You are required to read and agree to the below before accessing a full-text version of an article in the IDE article repository.

The full-text document you are about to access is subject to national and international copyright laws. In most cases (but not necessarily all) the consequence is that personal use is allowed given that the copyright owner is duly acknowledged and respected. All other use (typically) require an explicit permission (often in writing) by the copyright owner.

For the reports in this repository we specifically note that

  • the use of articles under IEEE copyright is governed by the IEEE copyright policy (available at http://www.ieee.org/web/publications/rights/copyrightpolicy.html)
  • the use of articles under ACM copyright is governed by the ACM copyright policy (available at http://www.acm.org/pubs/copyright_policy/)
  • technical reports and other articles issued by M‰lardalen University is free for personal use. For other use, the explicit consent of the authors is required
  • in other cases, please contact the copyright owner for detailed information

By accepting I agree to acknowledge and respect the rights of the copyright owner of the document I am about to access.

If you are in doubt, feel free to contact webmaster@ide.mdh.se

Avoiding Scylla and Charybdis in Distributed Software Development Course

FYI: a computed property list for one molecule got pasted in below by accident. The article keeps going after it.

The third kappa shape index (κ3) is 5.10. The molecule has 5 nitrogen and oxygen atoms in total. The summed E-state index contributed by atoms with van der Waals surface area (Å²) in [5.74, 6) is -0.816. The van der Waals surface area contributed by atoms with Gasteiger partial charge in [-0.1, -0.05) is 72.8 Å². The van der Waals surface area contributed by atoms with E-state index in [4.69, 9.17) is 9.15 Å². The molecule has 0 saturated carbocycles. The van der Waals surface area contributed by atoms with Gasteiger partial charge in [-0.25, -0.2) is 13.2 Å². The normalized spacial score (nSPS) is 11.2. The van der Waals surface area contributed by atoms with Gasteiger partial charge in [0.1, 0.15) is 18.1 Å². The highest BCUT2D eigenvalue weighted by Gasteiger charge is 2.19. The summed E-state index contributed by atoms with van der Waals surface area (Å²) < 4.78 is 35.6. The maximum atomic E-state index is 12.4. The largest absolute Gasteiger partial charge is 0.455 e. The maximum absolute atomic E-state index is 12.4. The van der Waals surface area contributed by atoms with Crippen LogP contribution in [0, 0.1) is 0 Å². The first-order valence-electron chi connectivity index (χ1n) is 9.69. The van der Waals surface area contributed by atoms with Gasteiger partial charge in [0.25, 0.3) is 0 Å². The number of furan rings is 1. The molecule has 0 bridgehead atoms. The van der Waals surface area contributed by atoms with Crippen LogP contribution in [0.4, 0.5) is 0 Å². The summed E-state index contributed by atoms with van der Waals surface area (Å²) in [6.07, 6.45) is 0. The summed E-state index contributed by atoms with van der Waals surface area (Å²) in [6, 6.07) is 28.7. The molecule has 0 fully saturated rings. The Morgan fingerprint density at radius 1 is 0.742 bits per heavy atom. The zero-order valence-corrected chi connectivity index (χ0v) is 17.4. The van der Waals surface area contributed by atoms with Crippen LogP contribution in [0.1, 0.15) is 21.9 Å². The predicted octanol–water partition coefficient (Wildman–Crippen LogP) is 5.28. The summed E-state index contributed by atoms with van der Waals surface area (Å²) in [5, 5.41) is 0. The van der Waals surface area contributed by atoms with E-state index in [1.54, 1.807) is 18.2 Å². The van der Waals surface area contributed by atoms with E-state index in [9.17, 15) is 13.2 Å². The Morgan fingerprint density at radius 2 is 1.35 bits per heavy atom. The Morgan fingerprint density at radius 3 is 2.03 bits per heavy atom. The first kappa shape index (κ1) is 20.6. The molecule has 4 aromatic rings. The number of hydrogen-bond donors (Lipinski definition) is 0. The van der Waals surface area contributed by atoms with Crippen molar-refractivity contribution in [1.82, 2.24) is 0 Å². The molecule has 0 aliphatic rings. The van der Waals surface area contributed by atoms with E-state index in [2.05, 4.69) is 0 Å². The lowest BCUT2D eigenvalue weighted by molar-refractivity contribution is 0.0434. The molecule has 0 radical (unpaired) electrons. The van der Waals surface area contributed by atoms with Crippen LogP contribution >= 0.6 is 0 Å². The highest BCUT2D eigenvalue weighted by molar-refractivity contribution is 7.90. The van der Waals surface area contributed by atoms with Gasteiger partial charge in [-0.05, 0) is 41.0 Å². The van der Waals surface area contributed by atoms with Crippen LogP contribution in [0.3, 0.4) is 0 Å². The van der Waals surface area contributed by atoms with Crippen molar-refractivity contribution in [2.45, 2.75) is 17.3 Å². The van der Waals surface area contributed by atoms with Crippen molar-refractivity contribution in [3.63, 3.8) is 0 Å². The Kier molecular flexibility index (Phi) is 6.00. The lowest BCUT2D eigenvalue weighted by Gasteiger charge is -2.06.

Fulltext:


Authors:

Ivica Crnkovic, Ivana Bosnic , Igor Cavrak , Marin Orlic , Mario Zagar

Publication Type:

Conference/Workshop Paper

Venue:

ICSE 2011 Companion Volume,

Publisher:

ACM Digital Library


Abstract

Teaching Distributed Software Development (DSD) is a challenging task. A convincing simulation of distributed environment in a local environment is practically impossible. Teaching DSD in distributed environment is more realistic since the students directly experience all its specifics. However, teaching in distributed environment, in which several geographically separated teams participate, is very demanding. Different types of obstacles occur, from administrative and organizational to technical ones. This paper describes some of the challenges, lessons learned, but also success stories of the DSD course performed now eight year in a row.

Bibtex

@inproceedings{Crnkovic2060,
author = {Ivica Crnkovic and Ivana Bosnic and Igor Cavrak and Marin Orlic and Mario Zagar},
title = {Avoiding Scylla and Charybdis in Distributed Software Development Course},
month = {May},
year = {2011},
booktitle = {ICSE 2011 Companion Volume,},
publisher = {ACM Digital Library},
url = {http://www.es.mdh.se/publications/2060-}
}